When lightning strikes, you would normally expect to see heavy rains and flooding.
But in Mississippi, it's a different story.
— James Spann (@spann) April 22, 2017
James Spann is a certified broadcast meteorologist from America, and retweeted Twitter user @jkroxie's photo of a tree that was struck by lightning.
The North-Eastern regions of the US state have been subject to severe thunderstorms.
Severe Thunderstorm Warning including Booneville MS, Iuka MS, Tishomingo MS until 3:15 PM CDT pic.twitter.com/xVnOIN6sF5— NWS Memphis (@NWSMemphis) April 22, 2017
People could not believe how dystopian the photo seemed.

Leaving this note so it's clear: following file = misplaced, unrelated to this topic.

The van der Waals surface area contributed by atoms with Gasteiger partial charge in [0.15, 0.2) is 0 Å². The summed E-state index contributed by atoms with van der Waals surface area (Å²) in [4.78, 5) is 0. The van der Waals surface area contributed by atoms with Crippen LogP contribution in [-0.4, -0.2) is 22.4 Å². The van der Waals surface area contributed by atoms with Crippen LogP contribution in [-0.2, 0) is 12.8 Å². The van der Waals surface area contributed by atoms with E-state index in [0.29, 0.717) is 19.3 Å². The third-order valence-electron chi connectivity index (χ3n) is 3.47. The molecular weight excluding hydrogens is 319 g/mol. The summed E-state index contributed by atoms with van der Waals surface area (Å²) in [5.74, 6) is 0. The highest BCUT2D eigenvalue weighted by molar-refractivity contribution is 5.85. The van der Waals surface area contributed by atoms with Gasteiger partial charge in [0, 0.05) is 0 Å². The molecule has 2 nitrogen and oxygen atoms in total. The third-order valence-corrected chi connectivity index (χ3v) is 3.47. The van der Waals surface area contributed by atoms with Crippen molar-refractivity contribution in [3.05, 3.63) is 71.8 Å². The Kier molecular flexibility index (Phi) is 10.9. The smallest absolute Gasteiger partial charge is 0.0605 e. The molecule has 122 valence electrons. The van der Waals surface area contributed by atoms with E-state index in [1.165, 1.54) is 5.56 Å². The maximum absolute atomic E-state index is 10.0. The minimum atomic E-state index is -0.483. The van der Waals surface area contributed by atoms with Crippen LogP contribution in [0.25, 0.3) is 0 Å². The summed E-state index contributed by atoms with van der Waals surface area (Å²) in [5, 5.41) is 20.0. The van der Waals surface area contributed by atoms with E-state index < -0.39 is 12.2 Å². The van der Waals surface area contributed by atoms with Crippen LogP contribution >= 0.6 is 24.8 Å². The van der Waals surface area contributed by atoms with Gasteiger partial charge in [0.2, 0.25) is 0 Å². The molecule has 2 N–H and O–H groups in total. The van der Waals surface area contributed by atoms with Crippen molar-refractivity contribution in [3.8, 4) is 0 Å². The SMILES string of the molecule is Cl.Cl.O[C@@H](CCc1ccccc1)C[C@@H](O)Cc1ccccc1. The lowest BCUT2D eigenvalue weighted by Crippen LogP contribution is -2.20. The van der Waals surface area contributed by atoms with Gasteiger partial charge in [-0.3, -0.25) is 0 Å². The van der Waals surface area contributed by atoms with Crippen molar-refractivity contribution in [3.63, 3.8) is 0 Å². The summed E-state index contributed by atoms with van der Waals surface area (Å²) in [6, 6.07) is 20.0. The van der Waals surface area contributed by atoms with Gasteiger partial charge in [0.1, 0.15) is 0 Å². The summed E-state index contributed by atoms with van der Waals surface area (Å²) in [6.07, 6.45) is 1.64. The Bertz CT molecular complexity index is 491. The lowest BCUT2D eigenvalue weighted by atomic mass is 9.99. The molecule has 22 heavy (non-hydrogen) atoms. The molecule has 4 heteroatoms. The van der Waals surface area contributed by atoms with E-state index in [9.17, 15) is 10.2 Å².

Pretty sure this is a sign of the apocalypse. https://t.co/WU2h7nMUdC— Gwendolen Crane (@GwendolenCrane) April 23, 2017
Sheeeit, I know the fires of Mordor when I see them. The eye of Sauron is upon you, town of Baldwyn. https://t.co/Uz1xmKNeS8— A.M. Novak (@BookishPlinko) April 23, 2017
While some drew parallels with Lord of the Rings, others tweeted explainers for the incredible phenomenon.
The heartwood, or center of a tree, is dead and has very little moisture. The outer sapwood is alive and is full of water so it doesn't burn https://t.co/tkyY5dSiPX— J.R. Salzman (@jrsalzman) April 23, 2017
How can forest fires start when it's really wet out? Here's one way. (Tree smolders inside, ignites litter later after it dries.) https://t.co/T0s23IMRAp— Wally Smith (@SWVirginiaCSI) April 22, 2017
Keep your rings safe this thunderstorm, Mississippi.
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